"For Illinois Sex Offenders, Six Years Can Turn Into Life In Prison

"by Max Green – WBEZ NewsNovember 13, 2017

J.D. Lindenmeier completed his six-year prison sentence in 2011, but he hasn’t been released because he has nowhere to go. Inmates call these extra years behind bars “dead time.”

The Rockford native committed a sex crime, and in order to get out of prison he has to meet the state’s long list of rigid parole requirements for those convicted of predatory criminal sexual assault. He could remain behind bars for the rest of his life if he doesn’t find appropriate housing. For Lindenmeier, that means finding a place to live where, among other things, he is away from children and has no internet-accessible devices like smartphones and smart TVs.

Lindenmeier said he couldn’t afford his own apartment, so he turned to his family for help. But their living situations disqualified them under state law. He said his father lived too close to a park, his mother had a computer and smartphone, his sister had small children, and his dad’s girlfriend’s home was too close to a day care center. The rules even prohibit halfway houses from taking in sex offenders. So he remains behind bars, searching for a home.

And Lindenmeier isn’t alone. He’s part of a class-action lawsuit with other Illinois prisoners in similar situations, though the exact number of sex offenders who remain behind bars after their sentence is unknown. That’s because the Illinois Department of Corrections doesn’t track that information, according to IDOC spokeswoman Dede Short.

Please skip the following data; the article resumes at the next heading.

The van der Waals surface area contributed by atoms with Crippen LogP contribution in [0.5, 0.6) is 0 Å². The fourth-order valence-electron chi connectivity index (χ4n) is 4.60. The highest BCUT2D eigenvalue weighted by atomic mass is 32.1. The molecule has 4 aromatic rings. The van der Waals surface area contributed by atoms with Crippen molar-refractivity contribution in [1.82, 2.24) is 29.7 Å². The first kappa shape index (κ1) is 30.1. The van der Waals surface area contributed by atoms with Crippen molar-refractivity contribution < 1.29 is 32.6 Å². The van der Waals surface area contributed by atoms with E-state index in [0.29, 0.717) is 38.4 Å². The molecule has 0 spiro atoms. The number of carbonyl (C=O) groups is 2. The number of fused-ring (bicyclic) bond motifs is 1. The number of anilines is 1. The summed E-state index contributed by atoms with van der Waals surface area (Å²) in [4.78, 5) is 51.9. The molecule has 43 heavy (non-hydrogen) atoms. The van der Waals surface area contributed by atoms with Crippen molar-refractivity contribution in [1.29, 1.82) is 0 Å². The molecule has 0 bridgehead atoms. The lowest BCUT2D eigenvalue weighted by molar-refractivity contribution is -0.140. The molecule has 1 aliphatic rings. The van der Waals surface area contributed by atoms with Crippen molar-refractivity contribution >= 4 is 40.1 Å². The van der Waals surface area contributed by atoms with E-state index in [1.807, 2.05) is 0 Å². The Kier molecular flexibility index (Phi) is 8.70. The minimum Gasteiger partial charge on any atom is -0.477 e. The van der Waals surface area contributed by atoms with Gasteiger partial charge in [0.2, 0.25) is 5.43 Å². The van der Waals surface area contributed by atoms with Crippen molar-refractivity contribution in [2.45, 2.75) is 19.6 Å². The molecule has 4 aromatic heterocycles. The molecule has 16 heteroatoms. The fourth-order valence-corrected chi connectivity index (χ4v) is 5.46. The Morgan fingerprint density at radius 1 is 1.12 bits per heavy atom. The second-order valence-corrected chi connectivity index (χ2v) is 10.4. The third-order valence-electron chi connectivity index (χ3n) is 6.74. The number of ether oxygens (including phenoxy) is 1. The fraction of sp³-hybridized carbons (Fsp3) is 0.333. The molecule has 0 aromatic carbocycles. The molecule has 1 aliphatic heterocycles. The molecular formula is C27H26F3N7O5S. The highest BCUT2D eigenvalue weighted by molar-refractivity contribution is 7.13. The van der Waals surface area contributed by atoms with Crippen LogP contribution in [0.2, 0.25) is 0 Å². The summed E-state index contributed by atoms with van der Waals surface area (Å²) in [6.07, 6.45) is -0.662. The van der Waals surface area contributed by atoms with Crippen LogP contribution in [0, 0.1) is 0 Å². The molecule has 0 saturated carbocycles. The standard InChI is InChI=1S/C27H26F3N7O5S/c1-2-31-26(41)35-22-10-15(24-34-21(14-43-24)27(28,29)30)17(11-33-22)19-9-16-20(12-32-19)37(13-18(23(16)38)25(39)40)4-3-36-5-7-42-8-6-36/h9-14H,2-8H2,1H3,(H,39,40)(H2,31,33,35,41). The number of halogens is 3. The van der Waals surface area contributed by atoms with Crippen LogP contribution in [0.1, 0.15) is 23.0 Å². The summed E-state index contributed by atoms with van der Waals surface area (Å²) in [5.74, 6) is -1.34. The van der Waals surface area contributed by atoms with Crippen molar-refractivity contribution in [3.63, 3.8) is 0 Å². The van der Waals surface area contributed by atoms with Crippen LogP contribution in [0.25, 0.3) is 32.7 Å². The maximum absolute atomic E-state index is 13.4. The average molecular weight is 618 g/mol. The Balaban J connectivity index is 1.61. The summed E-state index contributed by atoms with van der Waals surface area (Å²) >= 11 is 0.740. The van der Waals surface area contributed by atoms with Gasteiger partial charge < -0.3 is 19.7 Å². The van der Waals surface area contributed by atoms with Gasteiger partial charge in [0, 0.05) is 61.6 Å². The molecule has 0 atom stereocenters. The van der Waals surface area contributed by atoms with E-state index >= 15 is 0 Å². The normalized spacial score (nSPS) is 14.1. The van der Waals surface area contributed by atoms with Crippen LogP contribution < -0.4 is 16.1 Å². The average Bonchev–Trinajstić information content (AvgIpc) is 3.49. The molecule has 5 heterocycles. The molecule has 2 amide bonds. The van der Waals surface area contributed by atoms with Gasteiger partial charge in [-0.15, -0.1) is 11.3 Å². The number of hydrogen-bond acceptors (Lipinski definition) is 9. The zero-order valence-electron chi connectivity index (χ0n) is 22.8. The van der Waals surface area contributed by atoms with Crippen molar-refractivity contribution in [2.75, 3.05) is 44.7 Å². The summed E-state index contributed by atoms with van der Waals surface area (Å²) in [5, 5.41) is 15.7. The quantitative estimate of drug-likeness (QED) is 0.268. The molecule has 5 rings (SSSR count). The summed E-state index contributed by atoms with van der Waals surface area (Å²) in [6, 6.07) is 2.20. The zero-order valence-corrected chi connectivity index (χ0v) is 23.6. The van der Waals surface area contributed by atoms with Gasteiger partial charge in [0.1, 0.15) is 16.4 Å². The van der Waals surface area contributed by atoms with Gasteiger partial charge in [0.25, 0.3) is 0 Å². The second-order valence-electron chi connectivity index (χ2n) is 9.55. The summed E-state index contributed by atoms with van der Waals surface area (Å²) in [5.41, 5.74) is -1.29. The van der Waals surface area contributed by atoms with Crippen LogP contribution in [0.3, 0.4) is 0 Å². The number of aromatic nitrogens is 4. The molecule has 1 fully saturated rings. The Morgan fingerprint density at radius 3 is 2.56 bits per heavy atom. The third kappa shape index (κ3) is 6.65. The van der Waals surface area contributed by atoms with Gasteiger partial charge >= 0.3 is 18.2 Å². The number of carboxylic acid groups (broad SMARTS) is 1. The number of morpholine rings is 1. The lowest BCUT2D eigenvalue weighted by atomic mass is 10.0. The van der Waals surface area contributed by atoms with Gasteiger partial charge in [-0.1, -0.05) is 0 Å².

When it comes to releasing sex offenders, Illinois has some of the strictest restrictions in the country, said Melissa Hamilton, a senior lecturer of law and criminal justice at the University of Surrey’s School of Law in England. Former state Rep. Elaine Nekritz said that’s because lawmakers want to appear tough on crime.

But Hamilton noted that sex offenders are much less likely to re-offend than most other criminals. For those sex offenders stuck in prison, the laws have left them questioning when they have served their time. But the laws have also created a situation where Illinois residents must weigh the cost of keeping sex offenders out of their neighborhood. It costs about $22,000 per year to house an inmate in Illinois. In keeping Lindenmeier locked for six years past his sentence the state could have spent more than $100,000.

An infinite sentence

Under current Illinois laws, parole for certain sex offenders doesn’t start until they find adequate housing. Only then will a parole board re-evaluate offenders and decide when parole should end. But that wasn’t always the case.

Prior to a 2012 Illinois Supreme Court ruling, a sex offender who couldn’t find compliant housing would serve their parole in prison. Once the term of parole was complete, the prisoner would be released.

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